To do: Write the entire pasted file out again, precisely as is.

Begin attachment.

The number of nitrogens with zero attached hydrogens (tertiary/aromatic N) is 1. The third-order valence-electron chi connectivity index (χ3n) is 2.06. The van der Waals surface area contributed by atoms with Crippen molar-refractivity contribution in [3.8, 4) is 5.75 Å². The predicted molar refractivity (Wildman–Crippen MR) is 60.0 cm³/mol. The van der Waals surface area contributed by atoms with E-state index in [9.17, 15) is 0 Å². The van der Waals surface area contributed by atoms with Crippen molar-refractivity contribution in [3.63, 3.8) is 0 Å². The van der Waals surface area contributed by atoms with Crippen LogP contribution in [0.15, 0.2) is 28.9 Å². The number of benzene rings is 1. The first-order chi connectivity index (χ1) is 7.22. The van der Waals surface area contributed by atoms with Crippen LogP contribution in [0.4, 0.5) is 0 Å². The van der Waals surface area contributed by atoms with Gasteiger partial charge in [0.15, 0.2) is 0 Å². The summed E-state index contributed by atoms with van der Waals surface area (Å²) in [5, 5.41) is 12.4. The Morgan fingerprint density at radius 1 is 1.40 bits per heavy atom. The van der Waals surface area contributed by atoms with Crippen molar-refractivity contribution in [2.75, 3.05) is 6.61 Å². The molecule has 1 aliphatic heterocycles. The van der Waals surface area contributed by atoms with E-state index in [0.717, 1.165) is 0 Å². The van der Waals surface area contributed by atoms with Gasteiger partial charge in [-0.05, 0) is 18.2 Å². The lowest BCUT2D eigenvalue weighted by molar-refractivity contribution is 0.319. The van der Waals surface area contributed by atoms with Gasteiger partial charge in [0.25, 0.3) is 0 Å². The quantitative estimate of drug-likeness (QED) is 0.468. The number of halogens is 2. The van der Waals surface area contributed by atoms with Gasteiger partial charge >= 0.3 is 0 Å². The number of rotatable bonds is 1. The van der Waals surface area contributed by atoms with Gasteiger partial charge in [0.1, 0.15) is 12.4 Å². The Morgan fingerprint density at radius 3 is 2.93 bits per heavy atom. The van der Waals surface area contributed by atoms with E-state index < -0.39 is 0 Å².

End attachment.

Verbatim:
The number of nitrogens with zero attached hydrogens (tertiary/aromatic N) is 1. The third-order valence-electron chi connectivity index (χ3n) is 2.06. The van der Waals surface area contributed by atoms with Crippen molar-refractivity contribution in [3.8, 4) is 5.75 Å². The predicted molar refractivity (Wildman–Crippen MR) is 60.0 cm³/mol. The van der Waals surface area contributed by atoms with E-state index in [9.17, 15) is 0 Å². The van der Waals surface area contributed by atoms with Crippen molar-refractivity contribution in [3.63, 3.8) is 0 Å². The van der Waals surface area contributed by atoms with Crippen LogP contribution in [0.15, 0.2) is 28.9 Å². The number of benzene rings is 1. The first-order chi connectivity index (χ1) is 7.22. The van der Waals surface area contributed by atoms with Crippen LogP contribution in [0.4, 0.5) is 0 Å². The van der Waals surface area contributed by atoms with Gasteiger partial charge in [0.15, 0.2) is 0 Å². The summed E-state index contributed by atoms with van der Waals surface area (Å²) in [5, 5.41) is 12.4. The Morgan fingerprint density at radius 1 is 1.40 bits per heavy atom. The van der Waals surface area contributed by atoms with Crippen molar-refractivity contribution in [2.75, 3.05) is 6.61 Å². The molecule has 1 aliphatic heterocycles. The van der Waals surface area contributed by atoms with E-state index in [0.717, 1.165) is 0 Å². The van der Waals surface area contributed by atoms with Gasteiger partial charge in [-0.05, 0) is 18.2 Å². The lowest BCUT2D eigenvalue weighted by molar-refractivity contribution is 0.319. The van der Waals surface area contributed by atoms with Gasteiger partial charge in [0.25, 0.3) is 0 Å². The quantitative estimate of drug-likeness (QED) is 0.468. The number of halogens is 2. The van der Waals surface area contributed by atoms with Gasteiger partial charge >= 0.3 is 0 Å². The number of rotatable bonds is 1. The van der Waals surface area contributed by atoms with Gasteiger partial charge in [0.1, 0.15) is 12.4 Å². The Morgan fingerprint density at radius 3 is 2.93 bits per heavy atom. The van der Waals surface area contributed by atoms with E-state index < -0.39 is 0 Å².